Taiwan rubs hands in PC glee for 2000

But LCDs likely the island's Achilles heel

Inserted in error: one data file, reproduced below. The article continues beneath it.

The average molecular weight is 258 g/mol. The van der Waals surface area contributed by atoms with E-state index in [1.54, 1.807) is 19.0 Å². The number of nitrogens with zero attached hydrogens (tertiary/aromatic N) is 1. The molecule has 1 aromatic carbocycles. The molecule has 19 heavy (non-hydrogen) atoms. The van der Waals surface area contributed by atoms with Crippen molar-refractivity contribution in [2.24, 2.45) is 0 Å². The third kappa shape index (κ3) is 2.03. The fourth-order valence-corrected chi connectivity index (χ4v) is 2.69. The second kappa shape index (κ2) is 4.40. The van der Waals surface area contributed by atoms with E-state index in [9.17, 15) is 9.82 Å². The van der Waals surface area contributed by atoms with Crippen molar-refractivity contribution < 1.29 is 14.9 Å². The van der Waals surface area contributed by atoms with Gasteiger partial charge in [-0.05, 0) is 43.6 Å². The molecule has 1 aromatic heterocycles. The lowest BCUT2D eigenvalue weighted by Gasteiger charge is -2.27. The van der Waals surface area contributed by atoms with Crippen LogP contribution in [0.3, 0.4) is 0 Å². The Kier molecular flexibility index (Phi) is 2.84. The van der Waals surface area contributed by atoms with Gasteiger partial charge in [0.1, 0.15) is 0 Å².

Analysis While last year was a marvellous one for Taiwan's high-tech companies, this year may be even better. The September 21st earthquake halted production for days, costing billions, but it also underlined Taiwan’s importance as a key link in the global electronics supply chain. Multinationals like Hewlett Packard used the hiccough in supplies from Taiwan as an explanation – some say an excuse - for poor sales in the fourth quarter. Recovery from the Asian economic crisis produced dramatic year-on-year growth figures. Monthly sales at Taiwan Semiconductor Manufacturing Co., the country's largest chip maker, literally doubled from November 98 to November 99. Next year both Taiwan and China – the island's key manufacturing partner and largest potential market – will join the WTO, providing new opportunities for local manufacturers. The red tape which hinders Taiwan’s mainland manufacturing operations may finally be cut. While the island's high-tech manufacturers will be focusing their attention on cross-straits relations in 2000, they also need to keep an eye on global PC markets. Price falls slow this year Falling prices have driven growing PC sales in the past two years. In 2000, they will fall more slowly – it is becoming harder to squeeze dramatic cost savings out of the format. As one of the world's largest producers of PCs and components, Taiwan's economy is intimately linked to trends like these. "Traditional PC market growth will be very flat for the next few years," predicts Henry King of International Data Corporation (IDC) in Taipei. One view of the future has the reins of PC growth being taken up by simpler and cheaper 'information appliances'. For some, the information appliance is the 'PC killer', a new product that will don the PC crown, and go on to become as ubiquitous as the telephone or television. For those who see the converging fields of communications and computing meeting at a point, the PC killer will be the offspring of the PC and the mobile phone. But this is not the first time the PC's demise has been predicted. In fact, the PC killer is beginning to look like the tediously persistent villain from a series of low budget horror flicks. Every few years, the concept returns from the dead with a howl. Each time, the PC evolves a little to meet the new challenge, and the beast is dispatched with a stake through its heart. This script has been played out three or four times in the past decade. The Web Misappliance of Science? Once again, last autumn, manufacturers in Taiwan and abroad were touting a variety of information appliances in the form of palm-sized PCs, 'web pads', TV set-top boxes, and so on. No matter what the format, every product has at least two of these three key features: communications, preferably wireless, are built-in; cost is low; and the device is designed for a single application, usually Internet access. Will 2000 be the year that the PC killer finally deals a fatal blow to the desktop PC? Almost certainly not, but the growing necessity of Internet access and the easier availability of high-bandwidth communications are together providing an environment increasingly suitable to the information appliance. The PC, however, is a moving target, constantly evolving. Intel is reducing the cost and complexity of the machine by stripping out dead wood, or legacy hardware. Taiwanese manufacturers are enthusiastic about this process: much of the electronics in a modern PC, especially in its interfaces to the outside world, are unnecessary, merely providing compatibility with older hardware. The release of Microsoft's Windows 2000, expected in mid-February, will support Intel's initiatives, hastening the evolution of the PC. It will also generate a mini sales boom for Taiwan's companies, as PCs and peripherals are upgraded to match the new operating system. Meanwhile, the outside of the machine is changing too. Inspired by the success of Apple's colorful i-Mac, and encouraged by Intel, local manufacturers are testing a variety of new formats. Some of them are very different from the traditional staid and sturdy beige box – "really cool", in the words of one insider who has seen prototypes. Manufacturers need to take steps like this to differentiate their products because, as an Acer executive says, "anyone can make a PC." The market is indeed a free-for-all, and as a result, profit margins have fallen. "There are no entry barriers to PC production," agrees Henry King of IDC. Taiwan notebook production limited by LCDs Notebook computers are a different story, as newcomers like Chuntex found out to their cost last year. But if a manufacturer can learn to assemble the intricate jigsaw puzzle that is a modern notebook PC, then profits are high. Taiwan is now the world's number one notebook maker, with almost 50 per cent of the market. This is at least in terms of units shipped - around nine million in 1999. Next year, an appreciating yen will help increase notebook sales to Japan, and IDC predicts Taiwan’s production will grow 37 per cent. The island's Achilles heel continues to be the LCD screen, which represents more than 30 percent of the cost of the average notebook PC. If these were not so hard to find, then Taiwan might have made another million notebooks, and would have paid far less for the screens in them. The response of local manufacturers has been simple: if you can't buy it, make it yourself. Taiwanese LCD screens will be rolling off production lines at six new factories by early next year. By next Christmas, these will ensure a ready supply of screens for Taiwan’s notebook makers. Better news still, competition means the screens will be cheap - so cheap, unfortunately, that the LCD factories may barely make a profit. Falling profit margins are a way of life for Taiwan's high-tech manufacturers. As the margins slide, manufacturers consolidate production and then move it overseas where labor is cheaper. Some are looking at ways to step out of this cycle into knowledge-based service industries, such as software and the Internet. Acer, for example, is investing tens of millions of dollars in both these sectors, as are local venture capitalists. This is fortunate, because, in Taiwan, raising money on the public stock markets impossible for companies whose main assets are ideas, and whose history is measured in months. The government is muddling its way towards easing listing barriers for Internet-related stocks. The official moves may be late, but they are making a few of Taiwan's first generation of Internet companies put their travel plans on hold and consider raising capital at home. Some should have listed on local exchanges by the second half of next year. And hopefully Taiwan will enjoy some of the benefits of the Internet bonanza before – if pessimists are to be believed - the bubble bursts. ®